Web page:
The single stitched composite image was transferred to matlab to analyze the deposit structure. After filtering, the centroids of each particle were located using a two-stage particle-tracking algorithm. The first stage computes the center of each particle using the local intensity maxima. This initial centroid calculation had pixel level accuracy. The second stage of the algorithm then computes a weight average around each local maxima to find the centroid of each particle with subpixel accuracy. After the locations of the centroids have been computed, the particle distribution across the deposit was obtained. The deposit was first divided widthwise into bins. The width of a bin was selected such that it spans 1% or 2% of the width of the deposit for the stationary or translating substrates, respectively. The difference in bin widths was due to a relatively smaller deposit width for the translating substrate. This nondimensionalization was selected to allow for deposits of different widths to be directly compared.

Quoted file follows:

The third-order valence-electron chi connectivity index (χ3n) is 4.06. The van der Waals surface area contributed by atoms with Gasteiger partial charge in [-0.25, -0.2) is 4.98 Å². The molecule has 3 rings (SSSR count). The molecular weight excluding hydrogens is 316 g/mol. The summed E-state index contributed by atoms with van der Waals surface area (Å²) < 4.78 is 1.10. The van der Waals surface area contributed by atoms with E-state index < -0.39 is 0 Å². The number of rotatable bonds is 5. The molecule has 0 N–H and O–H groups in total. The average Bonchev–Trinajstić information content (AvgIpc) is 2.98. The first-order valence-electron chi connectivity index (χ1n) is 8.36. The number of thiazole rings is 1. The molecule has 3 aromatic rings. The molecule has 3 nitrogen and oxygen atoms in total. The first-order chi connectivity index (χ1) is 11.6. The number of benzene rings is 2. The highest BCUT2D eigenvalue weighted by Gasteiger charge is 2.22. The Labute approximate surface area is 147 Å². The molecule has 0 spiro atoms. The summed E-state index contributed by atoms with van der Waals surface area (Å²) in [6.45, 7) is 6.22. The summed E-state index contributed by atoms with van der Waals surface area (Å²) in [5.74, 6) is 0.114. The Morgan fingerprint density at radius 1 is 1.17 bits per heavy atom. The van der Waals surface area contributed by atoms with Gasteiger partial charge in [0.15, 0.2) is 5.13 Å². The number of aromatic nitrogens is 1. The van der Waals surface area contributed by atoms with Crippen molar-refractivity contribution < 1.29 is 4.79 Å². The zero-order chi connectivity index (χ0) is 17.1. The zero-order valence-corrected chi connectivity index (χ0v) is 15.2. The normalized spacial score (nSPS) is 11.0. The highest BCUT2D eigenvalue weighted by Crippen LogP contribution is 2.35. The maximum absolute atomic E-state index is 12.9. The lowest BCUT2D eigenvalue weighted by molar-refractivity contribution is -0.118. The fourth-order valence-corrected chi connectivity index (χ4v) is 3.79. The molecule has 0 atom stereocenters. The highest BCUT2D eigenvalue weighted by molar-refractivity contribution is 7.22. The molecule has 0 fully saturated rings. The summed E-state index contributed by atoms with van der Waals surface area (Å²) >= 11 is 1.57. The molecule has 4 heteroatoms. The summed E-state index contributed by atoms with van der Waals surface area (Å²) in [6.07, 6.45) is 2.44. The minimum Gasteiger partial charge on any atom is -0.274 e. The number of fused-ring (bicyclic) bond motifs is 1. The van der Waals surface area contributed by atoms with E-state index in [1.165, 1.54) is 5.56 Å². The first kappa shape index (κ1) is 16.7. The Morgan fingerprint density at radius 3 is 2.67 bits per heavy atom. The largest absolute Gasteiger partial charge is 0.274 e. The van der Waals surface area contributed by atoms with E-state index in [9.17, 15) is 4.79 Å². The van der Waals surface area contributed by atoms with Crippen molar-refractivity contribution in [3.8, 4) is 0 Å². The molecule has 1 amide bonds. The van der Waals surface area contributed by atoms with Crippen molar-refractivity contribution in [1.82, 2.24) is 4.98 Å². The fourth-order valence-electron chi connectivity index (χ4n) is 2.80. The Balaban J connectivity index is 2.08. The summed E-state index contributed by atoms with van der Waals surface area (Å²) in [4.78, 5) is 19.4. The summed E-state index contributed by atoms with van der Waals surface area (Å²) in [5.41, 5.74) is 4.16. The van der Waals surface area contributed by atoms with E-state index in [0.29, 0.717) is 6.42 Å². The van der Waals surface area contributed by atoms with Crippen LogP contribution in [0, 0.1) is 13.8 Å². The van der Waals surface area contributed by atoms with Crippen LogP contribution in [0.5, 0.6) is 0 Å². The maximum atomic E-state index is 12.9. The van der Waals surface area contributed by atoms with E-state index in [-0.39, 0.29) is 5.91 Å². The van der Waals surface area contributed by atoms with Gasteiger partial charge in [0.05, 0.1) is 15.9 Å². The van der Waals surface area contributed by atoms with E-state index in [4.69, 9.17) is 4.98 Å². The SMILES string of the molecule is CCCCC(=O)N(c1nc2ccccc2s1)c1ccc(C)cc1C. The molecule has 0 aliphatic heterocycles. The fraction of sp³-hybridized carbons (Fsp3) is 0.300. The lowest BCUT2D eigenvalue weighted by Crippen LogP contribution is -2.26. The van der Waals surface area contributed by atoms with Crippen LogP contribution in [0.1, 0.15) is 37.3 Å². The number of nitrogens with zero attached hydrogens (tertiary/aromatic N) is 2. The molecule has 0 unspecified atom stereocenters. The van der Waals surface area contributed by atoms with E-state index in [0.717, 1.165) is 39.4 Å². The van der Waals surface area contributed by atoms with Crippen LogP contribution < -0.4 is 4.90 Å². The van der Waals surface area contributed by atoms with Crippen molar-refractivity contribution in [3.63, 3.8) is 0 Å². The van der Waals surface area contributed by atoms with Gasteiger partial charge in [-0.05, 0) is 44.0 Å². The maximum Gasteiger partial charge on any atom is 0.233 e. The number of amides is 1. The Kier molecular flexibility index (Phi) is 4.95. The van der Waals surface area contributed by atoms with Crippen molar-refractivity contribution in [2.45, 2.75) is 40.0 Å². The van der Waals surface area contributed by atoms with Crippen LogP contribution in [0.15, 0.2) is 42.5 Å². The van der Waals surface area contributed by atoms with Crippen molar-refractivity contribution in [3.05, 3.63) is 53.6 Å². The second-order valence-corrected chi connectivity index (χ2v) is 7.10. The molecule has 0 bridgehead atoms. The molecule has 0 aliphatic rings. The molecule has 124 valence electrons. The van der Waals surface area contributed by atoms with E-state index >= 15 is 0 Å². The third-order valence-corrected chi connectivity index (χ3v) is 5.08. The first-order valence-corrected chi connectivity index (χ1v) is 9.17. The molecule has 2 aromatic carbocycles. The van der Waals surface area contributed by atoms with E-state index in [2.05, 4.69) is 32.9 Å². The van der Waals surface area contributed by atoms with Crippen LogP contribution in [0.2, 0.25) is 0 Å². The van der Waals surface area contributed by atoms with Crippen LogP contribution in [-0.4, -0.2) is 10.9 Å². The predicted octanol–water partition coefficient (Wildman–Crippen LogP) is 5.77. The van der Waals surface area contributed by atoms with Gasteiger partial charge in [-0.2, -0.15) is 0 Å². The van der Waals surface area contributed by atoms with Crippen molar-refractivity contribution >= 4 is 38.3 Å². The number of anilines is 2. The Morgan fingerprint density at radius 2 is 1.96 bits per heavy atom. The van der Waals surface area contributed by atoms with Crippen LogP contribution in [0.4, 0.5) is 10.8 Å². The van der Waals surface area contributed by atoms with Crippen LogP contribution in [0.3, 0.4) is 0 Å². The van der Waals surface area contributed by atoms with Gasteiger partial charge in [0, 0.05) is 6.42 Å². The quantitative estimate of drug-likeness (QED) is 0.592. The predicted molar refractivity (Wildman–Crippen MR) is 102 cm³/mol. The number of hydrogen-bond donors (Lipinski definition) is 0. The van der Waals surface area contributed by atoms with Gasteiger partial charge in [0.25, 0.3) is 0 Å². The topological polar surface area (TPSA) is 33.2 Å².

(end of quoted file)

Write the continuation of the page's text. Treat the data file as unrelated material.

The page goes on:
Stationary Substrate.

Deposits printed at the three spray times investigated (3 s, 6 s, and 10 s) all exhibited similar gross structure to that seen in Fig. 3(a), but with different particle counts. For all spray times, the printed deposits exhibited the same characteristic bimodal particle distribution with a pronounced outer edge, an enhanced center region and a depletion region with a lower particle count in between (Fig. 4(a)). The top left panel of Fig. 4(b) shows the average particle count as a function of spray time. The other panels are high magnification images taken at the outer ring of the deposit (i.e., the region of highest particle density). As expected, from Fig. 4(b), it can be seen that the particle number increased with spray time. However, the size of the printed deposit remains constant on the time scales examined in the study. Increasing spray time only serves to increase the particle count within the printed deposit.